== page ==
Is there a subtle or significant difference in meaning between the following?
fill something in
fill something out
In my humble opinion, the two expressions are interchangeable and both mean to complete something, usually it's a form or an official document by filling in the blank spaces or filling it out i.e. become full.
However, is it true in some American English dialects, fill in means to supply information whilst fill something out means to complete something in its entirety?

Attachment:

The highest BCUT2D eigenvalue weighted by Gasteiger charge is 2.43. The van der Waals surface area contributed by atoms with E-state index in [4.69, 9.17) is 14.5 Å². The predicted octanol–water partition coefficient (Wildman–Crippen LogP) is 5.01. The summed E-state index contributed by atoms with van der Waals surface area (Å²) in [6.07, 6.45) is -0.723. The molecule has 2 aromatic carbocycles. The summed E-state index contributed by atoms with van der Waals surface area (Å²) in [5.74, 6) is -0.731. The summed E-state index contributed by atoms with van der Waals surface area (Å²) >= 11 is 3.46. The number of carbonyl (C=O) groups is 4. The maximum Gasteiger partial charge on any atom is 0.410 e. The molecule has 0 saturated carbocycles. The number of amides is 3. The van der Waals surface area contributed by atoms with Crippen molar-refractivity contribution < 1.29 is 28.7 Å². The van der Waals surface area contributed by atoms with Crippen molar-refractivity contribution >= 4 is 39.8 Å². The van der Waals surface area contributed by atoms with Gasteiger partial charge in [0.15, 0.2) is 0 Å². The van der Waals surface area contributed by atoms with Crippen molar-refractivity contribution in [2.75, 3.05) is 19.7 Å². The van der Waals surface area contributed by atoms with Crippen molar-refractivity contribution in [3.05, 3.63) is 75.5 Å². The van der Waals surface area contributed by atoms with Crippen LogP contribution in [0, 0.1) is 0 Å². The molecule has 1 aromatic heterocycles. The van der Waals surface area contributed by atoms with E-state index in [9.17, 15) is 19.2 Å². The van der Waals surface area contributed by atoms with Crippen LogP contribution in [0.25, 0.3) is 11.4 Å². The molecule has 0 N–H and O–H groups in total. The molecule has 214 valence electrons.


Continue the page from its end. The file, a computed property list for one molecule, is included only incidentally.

This piece of information was imparted to me by a very competent American English speaker.
I am referring to an aspectual difference when out is used in conjunction with the verb.
I disagreed, based on instinct (common sense?), I sustain that there is no difference in meaning between the two. Oxford Living Dictionaries doesn't mention this subtle difference in meaning but I'm not an American English native speaker, maybe the user is onto something?